So, whenever Sally appeared, I wanted to squawk myself - "OH MY GAWD! NO!" - and run from the room.

Having said all that, what a fabulous actress Sally Dynevor is! I approached on-line interviews with her in more recent years with great trepidation, expecting that Sally D just had to be Sally W in reality, so convincing was that dreadful screen entity. But far from it, she seems self-effacing, witty and downright nice.

If only Sally W could have been!

But then again, characters who make us want to lob a brick through the TV screen are a highly necessary part of soap opera. And I haven't watched Corrie or any other soap since the late 1990s, so Sally W might be absolutely lovely by now. She might have mellowed into a real luv.

Although I somehow doubt it!

She's definitely a fitting topic for the first in our Evil '80s strand.

More on the Sadistic '60s and Savage '70s soon.

Monday, 24 June 2013

Alf Roberts Voted Favourite Corner Shop Owner

Alf Roberts was wedded to the Corner Shop in Coronation Street from 1980 when he inherited it from his wife, Renee, until the early 1990s. In 1985, Alf dragged the Corner Shop out of the mid-1960s and into the mid-1980s by converting it into "Alf's Mini-Market", but the words "CORNER SHOP" appeared for the very first time on the main sign above the door - and remained there. When he retired, he took the bacon slicer with him as a souvenir. So devoted was he, that he bought the shop back again after the untimely death of its new owner in 1993!

Well, this news is slightly out-of-date, in fact it happened in May, but we're finally doing some updates here and, as you know, being a retro Coronation Street blog, our updates usually concern the past, and this one is no different!

We were delighted to discover that Alf Roberts was voted by Coronation Street Blog readers as their favourite Corner Shop owner (read all about it here). Alf, played by Bryan Mosley, inherited the Corner Shop when his wife Renee was tragically killed in a road accident in the summer of 1980, and from then on was wedded to it - even after he married Audrey Potter in 1985! We sang Alf's praises in 2010 on this blog (here) and we're so happy that his time as owner of the Corner Shop is so fondly remembered by Coronation Street Blog fans too.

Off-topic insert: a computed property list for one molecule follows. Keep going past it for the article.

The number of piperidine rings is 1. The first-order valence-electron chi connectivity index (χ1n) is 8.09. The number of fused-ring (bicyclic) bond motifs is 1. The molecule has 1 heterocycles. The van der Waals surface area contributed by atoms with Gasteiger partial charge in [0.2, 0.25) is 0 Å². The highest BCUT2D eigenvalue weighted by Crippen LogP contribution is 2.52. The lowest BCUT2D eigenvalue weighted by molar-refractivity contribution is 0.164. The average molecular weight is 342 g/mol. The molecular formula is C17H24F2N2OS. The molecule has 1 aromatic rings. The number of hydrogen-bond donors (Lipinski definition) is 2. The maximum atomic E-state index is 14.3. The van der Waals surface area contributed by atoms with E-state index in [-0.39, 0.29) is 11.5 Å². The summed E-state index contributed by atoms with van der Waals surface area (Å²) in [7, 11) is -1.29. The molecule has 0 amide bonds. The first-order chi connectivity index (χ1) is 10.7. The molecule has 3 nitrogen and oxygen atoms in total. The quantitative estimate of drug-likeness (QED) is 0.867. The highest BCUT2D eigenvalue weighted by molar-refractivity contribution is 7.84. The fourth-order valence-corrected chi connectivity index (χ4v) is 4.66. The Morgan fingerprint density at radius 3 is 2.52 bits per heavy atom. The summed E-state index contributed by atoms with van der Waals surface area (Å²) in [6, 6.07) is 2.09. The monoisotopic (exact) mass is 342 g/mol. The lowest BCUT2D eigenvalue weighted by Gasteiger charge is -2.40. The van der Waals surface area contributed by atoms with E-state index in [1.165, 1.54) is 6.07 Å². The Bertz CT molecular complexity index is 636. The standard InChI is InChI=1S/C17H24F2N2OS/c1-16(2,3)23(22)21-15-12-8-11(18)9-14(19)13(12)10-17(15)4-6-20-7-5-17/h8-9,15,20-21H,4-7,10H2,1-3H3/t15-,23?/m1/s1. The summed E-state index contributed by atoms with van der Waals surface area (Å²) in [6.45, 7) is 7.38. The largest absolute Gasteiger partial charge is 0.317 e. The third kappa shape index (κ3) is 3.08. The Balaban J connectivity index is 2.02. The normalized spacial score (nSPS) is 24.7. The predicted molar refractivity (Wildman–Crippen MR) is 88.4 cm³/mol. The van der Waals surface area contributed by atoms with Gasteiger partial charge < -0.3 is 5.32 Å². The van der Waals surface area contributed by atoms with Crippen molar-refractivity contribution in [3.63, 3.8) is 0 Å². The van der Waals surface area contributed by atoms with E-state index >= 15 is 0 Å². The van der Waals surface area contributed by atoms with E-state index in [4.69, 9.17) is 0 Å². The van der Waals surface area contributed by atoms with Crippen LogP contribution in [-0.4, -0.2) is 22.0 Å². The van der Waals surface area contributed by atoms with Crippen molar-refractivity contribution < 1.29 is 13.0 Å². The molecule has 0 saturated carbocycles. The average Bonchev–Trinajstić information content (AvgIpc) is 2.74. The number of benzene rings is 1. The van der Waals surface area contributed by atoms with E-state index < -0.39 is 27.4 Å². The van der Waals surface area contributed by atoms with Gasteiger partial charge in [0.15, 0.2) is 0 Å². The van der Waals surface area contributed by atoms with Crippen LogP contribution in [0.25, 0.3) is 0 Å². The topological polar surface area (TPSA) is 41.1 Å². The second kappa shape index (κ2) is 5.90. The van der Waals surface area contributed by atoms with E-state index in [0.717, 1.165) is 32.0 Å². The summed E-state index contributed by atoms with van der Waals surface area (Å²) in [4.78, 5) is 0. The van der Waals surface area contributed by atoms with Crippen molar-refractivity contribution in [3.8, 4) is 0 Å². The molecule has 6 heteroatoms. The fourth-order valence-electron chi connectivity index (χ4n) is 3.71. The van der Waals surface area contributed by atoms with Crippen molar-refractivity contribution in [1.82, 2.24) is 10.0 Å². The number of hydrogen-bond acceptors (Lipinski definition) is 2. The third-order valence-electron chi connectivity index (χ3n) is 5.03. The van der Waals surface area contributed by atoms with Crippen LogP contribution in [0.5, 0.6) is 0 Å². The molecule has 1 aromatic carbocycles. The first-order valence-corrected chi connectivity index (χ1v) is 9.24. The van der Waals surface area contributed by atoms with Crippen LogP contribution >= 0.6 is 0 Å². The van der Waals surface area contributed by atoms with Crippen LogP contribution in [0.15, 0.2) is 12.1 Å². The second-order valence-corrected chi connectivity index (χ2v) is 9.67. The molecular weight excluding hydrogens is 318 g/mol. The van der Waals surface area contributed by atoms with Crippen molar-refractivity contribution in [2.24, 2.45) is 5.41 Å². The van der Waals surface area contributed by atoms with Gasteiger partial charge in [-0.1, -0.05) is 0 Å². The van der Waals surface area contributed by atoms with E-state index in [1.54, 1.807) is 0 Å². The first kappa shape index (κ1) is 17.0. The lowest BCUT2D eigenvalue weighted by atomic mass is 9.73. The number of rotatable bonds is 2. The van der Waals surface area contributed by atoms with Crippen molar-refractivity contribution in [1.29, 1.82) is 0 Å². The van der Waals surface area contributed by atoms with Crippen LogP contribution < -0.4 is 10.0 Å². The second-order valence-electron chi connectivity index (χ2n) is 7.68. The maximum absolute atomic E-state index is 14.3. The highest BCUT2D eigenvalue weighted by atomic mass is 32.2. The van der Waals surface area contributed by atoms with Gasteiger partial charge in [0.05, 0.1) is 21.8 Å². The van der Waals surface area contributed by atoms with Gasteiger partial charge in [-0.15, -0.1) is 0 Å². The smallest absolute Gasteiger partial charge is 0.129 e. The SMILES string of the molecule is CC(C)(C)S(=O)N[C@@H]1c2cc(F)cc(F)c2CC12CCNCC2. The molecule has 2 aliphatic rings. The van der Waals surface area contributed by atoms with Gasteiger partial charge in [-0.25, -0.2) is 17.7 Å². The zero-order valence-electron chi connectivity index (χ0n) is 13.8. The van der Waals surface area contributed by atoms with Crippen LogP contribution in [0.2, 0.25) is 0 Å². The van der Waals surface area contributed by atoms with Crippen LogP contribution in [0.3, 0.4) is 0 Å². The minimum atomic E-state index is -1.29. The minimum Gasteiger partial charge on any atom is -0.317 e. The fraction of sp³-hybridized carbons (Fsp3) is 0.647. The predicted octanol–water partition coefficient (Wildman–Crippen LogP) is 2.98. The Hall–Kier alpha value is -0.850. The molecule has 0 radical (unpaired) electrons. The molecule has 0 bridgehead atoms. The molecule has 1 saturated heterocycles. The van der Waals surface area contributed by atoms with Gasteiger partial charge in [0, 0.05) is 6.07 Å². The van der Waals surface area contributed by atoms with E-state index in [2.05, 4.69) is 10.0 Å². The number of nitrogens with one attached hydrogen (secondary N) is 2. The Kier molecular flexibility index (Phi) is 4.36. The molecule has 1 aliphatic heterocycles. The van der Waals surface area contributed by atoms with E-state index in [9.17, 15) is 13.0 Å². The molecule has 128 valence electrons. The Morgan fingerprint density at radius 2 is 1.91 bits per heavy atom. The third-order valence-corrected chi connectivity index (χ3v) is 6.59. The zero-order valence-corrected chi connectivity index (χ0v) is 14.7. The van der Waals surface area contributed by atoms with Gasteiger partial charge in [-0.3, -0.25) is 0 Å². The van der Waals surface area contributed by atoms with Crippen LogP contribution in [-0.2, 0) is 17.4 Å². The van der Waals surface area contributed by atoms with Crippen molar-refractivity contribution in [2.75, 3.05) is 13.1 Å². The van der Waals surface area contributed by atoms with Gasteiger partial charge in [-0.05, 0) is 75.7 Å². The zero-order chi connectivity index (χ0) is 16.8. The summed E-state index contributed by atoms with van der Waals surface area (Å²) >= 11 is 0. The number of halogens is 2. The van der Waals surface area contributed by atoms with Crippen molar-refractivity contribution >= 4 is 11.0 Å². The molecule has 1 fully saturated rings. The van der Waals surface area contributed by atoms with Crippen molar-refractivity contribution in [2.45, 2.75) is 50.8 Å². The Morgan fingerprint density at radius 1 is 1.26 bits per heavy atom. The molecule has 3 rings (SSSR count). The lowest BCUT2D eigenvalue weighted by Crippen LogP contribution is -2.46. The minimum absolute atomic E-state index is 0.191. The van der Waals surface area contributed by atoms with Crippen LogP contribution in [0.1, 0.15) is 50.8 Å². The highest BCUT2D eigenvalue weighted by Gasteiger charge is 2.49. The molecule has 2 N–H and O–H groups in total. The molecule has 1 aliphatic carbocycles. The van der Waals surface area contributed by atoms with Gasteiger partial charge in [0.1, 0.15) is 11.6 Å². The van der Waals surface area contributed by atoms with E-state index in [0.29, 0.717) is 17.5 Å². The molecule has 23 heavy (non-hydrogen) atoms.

Here's to the memory of Alf, and Bryan Mosley - the actor who brought him to life on-screen.

Sunday, 23 June 2013

Back On The Street - The Big Question: " 'Oo's She?"

Well, lovey, we couldn't be bothered with a Sunday roast. Bought some barm cakes from Alf Roberts at the Corner Shop yesterday and 'ad 'em for our dinner today - three 'am, two cheese 'n' a corn beef. We've sided pots and we're just puttin' our feet up with a nice box of mint imperials. Before we settle down to a lovely evening in front o't telly, we thought we'd give yer a little bit of a brain teaser: here's a young madam who lived in Weatherfield many moons ago. She were nowt but trouble - yer can ask anyone, ask Ida Clough - but who were she? Ooh, nasty perm. But they were all the rage when she lived 'ere.

Alf Roberts from the Corner Shop - "Three 'am, two cheese, 'n' a corn beef". He knows who she was.